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  19. Love the quote Barb...

    It doesn't matter where we are, it pays to be observant, doesn't it
    And to enjoy the moment/s.

    Love the photos below in your previous post. Winter has arrived for you, just as summer is arriving for us.
    Good to catch up. Having a few awake hours in the night here!

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  20. Its never a bore in your City, and up in the mountains! Aha, did you see your handsome MD?

    Your phone takes nice photos too!

    P.S. the motor couch had 50 paying passengers, a tour guide and our ever reliable bus operator!

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  21. well that was quite a story! you are so right, we never know what we will see in a day!

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  22. i think that it's a gift to be able to move so easliy between the open alone spaces and the city. and sometimes more similar than it would seem- i often feel as solitary on michigan avenue as i do hiking with the dogs in the mountains- same survival skills too, come to think of it. love what you're doing with the iphone! can't wait to see more!

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  23. I think you are a good photojournalist or maybe a reporter, because you write so well and photos so well too! Now you got me curious, haha! I wonder what happened there, or what the man just did! If that happened to me, the scientist's curiosity will surface and i might get a bit inquisitive!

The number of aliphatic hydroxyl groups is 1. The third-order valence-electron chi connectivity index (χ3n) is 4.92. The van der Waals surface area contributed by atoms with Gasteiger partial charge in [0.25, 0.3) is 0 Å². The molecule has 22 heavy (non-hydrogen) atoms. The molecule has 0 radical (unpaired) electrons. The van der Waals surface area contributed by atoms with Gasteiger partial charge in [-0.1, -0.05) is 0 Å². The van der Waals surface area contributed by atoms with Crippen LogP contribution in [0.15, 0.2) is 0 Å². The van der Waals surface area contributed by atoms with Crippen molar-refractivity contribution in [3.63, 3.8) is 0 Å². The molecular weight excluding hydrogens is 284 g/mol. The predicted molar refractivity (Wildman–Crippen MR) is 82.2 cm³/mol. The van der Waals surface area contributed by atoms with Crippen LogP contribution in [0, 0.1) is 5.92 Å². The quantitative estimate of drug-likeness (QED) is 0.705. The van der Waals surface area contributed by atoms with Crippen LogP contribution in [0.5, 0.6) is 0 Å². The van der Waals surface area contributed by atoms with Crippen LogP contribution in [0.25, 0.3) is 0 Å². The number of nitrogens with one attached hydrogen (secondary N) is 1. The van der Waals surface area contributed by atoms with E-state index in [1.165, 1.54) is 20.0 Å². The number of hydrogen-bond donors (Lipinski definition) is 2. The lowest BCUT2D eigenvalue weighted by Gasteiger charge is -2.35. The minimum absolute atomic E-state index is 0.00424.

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  24. The adventures of one who fearlessly enjoys walking. There is so much of life to see as we go. Hope there was a happy ending to this story.

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  25. If we only tread the trodden trail, walk the wearied way, how would we avail our souls of the adventures that we adore!

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  26. Wow that was quite a morning! Beautiful photos, great post but and made me sort of sad about the old guy under arrest

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  27. We really do have quite similar lives! I live on the edge of the wilderness with all the wild critters, but work every day in the city with all the even wilder critters. I'll take my chances with the mountain lions!